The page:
THE IMPORTANT INFORMATION IS THE RANK ORDER OF THE SCALES, NOT THE EXACT SCORES. You should think of your results in terms of, 'I most prefer (highest ranked scale), next most on (second ranked scale)', and so on, to 'I least prefer (lowest ranked scale) activities'. (Original upper-case)
Probably I should have listened to my mother and just become a lawyer. By now the reader might be justifiably confused about the real interests of the author or even his sanity let alone the relevance of this information to the topic but there is more.
To round off this personalised time series analysis of interest assessment I undertook the freely available Career Interest Test Version 4.1 located on the myfuture website (http://www.myfuture.edu.au) to see what sort of recommendations I would be likely to make for myself. The results from my output are summarised in Table 1.
In making sense of these findings it may be helpful if I consolidated these results over time in terms of rankings. This has been done in Table 2. For the sake of consistency I have used the seven interest categories of the Career Interest Test as a common benchmark. The changes in rankings are not coherent and there is no consistency in the findings. More than anything else this prompted the evaluation of inventoried interests that led to this paper. What does all this have to say about the advantages and disadvantages of interest assessment? Does it mean that a …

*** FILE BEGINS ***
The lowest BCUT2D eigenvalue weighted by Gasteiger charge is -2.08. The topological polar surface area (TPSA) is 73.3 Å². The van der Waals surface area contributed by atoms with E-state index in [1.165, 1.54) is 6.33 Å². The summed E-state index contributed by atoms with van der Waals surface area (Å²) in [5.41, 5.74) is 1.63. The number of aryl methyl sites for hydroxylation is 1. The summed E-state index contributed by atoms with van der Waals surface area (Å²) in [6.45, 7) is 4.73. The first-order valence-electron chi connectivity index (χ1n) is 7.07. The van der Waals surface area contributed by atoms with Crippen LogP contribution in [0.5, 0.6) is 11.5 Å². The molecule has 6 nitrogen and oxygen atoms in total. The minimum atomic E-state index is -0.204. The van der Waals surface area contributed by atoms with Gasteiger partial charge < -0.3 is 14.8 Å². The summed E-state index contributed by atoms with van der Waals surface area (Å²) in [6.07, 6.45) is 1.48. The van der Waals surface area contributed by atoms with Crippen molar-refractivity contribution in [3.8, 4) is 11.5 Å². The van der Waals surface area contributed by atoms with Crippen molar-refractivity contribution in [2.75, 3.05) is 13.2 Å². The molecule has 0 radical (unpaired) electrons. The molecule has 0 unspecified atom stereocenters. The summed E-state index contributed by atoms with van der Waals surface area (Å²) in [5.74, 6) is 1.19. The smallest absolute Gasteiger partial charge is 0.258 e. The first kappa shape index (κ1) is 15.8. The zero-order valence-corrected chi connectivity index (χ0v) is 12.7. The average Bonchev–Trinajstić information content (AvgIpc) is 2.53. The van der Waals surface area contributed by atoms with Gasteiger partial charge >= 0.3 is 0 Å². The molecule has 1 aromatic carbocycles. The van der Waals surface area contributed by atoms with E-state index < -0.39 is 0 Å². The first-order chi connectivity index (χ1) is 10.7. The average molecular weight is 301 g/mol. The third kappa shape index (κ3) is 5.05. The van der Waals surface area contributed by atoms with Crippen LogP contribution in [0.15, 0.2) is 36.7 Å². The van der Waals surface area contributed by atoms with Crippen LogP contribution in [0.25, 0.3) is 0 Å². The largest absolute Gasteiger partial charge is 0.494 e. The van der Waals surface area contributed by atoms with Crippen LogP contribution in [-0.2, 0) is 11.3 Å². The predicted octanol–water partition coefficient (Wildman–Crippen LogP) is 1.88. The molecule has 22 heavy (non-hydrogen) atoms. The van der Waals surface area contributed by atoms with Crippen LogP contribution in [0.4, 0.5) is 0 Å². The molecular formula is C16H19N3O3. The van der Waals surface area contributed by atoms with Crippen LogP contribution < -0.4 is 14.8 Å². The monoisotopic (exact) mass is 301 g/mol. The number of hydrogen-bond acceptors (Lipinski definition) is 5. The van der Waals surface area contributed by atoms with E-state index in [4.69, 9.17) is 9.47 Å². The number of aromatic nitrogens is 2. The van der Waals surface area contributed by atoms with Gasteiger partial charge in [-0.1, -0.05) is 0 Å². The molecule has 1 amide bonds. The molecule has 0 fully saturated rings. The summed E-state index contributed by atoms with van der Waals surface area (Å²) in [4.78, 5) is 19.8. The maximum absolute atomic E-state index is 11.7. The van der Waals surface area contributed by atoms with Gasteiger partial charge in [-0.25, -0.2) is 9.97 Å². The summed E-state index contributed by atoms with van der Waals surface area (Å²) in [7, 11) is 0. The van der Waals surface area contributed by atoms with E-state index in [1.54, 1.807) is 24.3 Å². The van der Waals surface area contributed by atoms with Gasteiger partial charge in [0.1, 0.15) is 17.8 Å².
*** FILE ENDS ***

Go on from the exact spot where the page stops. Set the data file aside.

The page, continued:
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Publication information: Article title: Advantages and Disadvantages of the Different Inventoried Approaches to Assessing Career Interests. Contributors: Athanasou, James A. - Author. Journal title: Australian Journal of Career Development. Volume: 20. Issue: 1 Publication date: Autumn 2011. Page number: 53+. © 2008 Australian Council for Educational Research. COPYRIGHT 2011 Gale Group.